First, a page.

Earnest Advisory

How to effectively implement compliance

Compliance is to ensure that an enterprise’s operation complies with the relevant laws and regulations of the country. Its importance to the business is certain and obvious.

Here’s what a typical business organisation should do:

  • Complete tax report on time
  • Complete business annual report on time
  • Pay social security for and provide salary to employees
  • Issue invoices based on the substance of the business
  • Proper use of company seal

Clear and complete accounting records are the foundation to the compliance. Without reasonable accounting records that reflect the real operation, compliance will be flawed. When an enterprise does not pay attention to daily accounting records, but only tries to “save the situation” by finding some so-called “Guanxi” after they were caught in investigation, such effort is usually useless.


In my consulting career, I have once encountered such a case:

The annual turnover of a domestic enterprise reached 30 million, and its net profit had exceeded 3 million. A full-time financial manager, recommended by the local investment office was recruited to run the accounting job. During his work, all the company seals and certificates were kept in his office. A few years later, when the local tax office raised questions on this company’s invoices, it was found after investigation that the invoices in question were issued by the full-time financial staff through his own company, and there were no real transactions.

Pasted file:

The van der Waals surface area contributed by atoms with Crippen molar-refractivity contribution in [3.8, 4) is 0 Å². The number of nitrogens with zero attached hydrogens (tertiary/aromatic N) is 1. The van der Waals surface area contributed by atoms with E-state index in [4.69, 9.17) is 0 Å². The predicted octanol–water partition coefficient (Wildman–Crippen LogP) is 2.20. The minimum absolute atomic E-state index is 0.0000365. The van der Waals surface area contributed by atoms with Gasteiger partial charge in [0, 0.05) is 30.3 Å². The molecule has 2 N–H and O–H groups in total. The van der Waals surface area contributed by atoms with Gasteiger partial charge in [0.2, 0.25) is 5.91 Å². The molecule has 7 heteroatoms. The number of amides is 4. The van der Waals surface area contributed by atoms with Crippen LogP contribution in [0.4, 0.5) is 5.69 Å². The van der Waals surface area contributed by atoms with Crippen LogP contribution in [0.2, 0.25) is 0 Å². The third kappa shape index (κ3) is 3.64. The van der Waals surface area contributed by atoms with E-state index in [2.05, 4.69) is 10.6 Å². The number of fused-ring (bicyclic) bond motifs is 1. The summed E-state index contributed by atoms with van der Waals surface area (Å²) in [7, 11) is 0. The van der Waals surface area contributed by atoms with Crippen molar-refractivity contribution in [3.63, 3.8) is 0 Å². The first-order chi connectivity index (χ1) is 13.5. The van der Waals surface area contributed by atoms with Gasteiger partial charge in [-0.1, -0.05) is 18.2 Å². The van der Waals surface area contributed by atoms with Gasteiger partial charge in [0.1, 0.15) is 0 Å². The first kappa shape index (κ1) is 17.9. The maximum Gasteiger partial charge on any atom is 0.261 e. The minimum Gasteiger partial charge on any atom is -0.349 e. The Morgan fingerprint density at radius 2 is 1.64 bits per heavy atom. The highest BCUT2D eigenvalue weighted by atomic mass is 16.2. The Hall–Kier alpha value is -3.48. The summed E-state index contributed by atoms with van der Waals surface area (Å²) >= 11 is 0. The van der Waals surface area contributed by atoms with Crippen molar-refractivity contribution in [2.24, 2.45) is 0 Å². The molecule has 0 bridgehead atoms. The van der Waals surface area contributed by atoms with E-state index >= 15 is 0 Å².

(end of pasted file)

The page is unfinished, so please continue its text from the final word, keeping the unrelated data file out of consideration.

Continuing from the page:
As a result, the company was imposed to make tax adjustments and paid close to ten million for taxes.


First of all, below are some obvious compliance issues:

  • All seals and certificates were kept by one person, lacking mutual supervision.
  • Both the execution and the audit of online banking fell under control of the same person. No pre-approval process was applied for money transfer.
  • Cashing out by issuing invoices through a sole proprietorship enterprise  itself does not comply with the law.


After taking over this case, my team made the following adjustment according to the company’s situation:

  • Set up separate subsidiaries for different products of the enterprise. Through this separation of profit, those subsidiaries can enjoy a 5% discount on the corporate income tax rate when their annual net profit are less than 3 million.
  • This corporate outsources accounting and tax services to my team. We use our cloud system to obtain corporate invoices in real time, effectively predict monthly VAT burdens, and optimize corporate cash flow.
  • The official seal and financial seal are managed by the legal person of the enterprise, and the audit right of online transferring is also under his charge, so as to ensure that the legal representative can fully grasp the capital in and out of the enterprise.


After more than half a year of work, the corporate finally returned to the right track. The shareholders and legal representatives no longer had to worry about the safety of the corporate’s assets, and could finally fully focus on developing businesses.


In this case above, the service fee of the entire outsourcing team accounted for no more than 1% of the tax paid by the corporate at that time.

Had the management paid attention to the cooperates daily accounting operation, not only could they have avoided the storm of being scrutinized by the tax authorities, but also planned the tax earlier.


Lessons form this case?

Finding the right financial person or financial outsourcing team is a very important part of our business management. Spend some time beforehand to prevent the problem is much more effective than saving the situation afterward.

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